Scientists: Please report horseshoe crabs on Florida's west coast
They look like tanks.
They hook up on the beach.
Their lineage goes back more than 445 million years.
Call them blue bloods — without the paparazzi.
They are horseshoe crabs. They really do have blue blood.
And although they’re not conventional celebrities, these critters are crucial to human health and the region’s ecosystem.
That realization is propelling increased monitoring and public education efforts on many levels.
It’s no easy task; they cover a lot of territory. Horseshoe crabs are found along the North Atlantic coast, from Mexico to Maine.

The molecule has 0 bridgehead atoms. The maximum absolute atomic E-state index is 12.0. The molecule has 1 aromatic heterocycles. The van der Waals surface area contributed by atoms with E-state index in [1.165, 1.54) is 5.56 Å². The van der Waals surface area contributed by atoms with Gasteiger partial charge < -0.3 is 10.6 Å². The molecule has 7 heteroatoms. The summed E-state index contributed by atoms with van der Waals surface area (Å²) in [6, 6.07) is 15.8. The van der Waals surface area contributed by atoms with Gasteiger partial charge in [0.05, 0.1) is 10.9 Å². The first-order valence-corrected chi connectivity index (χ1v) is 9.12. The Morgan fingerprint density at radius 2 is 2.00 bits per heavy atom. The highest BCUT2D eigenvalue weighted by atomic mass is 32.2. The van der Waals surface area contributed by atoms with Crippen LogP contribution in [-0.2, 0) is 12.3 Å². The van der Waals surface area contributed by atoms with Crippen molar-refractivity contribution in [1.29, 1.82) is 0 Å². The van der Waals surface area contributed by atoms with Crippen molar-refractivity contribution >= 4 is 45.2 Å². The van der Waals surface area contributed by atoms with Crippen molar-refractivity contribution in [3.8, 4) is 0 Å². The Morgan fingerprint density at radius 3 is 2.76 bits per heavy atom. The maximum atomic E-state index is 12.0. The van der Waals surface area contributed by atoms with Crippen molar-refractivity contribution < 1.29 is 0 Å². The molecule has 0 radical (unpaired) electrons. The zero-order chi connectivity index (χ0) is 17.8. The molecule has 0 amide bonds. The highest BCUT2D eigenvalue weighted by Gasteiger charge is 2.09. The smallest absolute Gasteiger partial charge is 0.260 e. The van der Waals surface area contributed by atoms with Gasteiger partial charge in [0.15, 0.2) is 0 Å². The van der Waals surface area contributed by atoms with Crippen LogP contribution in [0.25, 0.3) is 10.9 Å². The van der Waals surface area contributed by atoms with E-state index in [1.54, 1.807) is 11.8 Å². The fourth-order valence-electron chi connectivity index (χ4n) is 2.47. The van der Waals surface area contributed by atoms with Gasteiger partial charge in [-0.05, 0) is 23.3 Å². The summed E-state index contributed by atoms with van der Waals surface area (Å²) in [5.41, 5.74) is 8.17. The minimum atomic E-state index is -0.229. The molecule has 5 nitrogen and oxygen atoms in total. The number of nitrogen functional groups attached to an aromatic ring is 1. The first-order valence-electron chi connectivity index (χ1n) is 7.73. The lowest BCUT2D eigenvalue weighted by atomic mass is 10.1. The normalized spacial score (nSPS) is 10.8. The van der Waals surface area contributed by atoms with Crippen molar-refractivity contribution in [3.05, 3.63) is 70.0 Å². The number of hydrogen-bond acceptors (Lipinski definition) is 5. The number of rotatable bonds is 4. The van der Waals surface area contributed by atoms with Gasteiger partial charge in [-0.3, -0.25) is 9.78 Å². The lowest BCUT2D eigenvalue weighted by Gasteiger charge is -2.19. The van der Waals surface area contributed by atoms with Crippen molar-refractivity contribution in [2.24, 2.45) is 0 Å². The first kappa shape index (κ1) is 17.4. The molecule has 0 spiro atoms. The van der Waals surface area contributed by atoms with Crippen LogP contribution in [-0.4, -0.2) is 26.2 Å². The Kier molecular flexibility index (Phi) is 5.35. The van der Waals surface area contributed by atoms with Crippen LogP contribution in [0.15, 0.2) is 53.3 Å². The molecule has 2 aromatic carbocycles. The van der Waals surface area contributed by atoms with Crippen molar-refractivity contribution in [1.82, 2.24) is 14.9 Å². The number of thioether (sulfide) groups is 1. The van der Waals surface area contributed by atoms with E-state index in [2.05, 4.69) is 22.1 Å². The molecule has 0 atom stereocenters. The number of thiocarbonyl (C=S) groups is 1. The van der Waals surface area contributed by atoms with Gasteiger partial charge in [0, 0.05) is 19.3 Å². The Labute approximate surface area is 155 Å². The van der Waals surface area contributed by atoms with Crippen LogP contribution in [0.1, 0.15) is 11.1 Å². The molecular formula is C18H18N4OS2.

They live in shallow ocean waters, coming ashore only to reproduce. They eat fish, algae and crustaceans, and can live about 20 years.
"Crab" is a misnomer. They're more closely related to spiders or scorpions.
Modern horseshoe crabs are not listed as “threatened,” but it's believed their numbers have declined due to over-harvesting and loss of habitat.
Little is known about their numbers today, though, in the Sunshine State.
“They’re poorly understood and understudied,” said Armando Ubeda, marine biologist and Florida Sea Grant agent with UF/IFAS Extension for Sarasota County.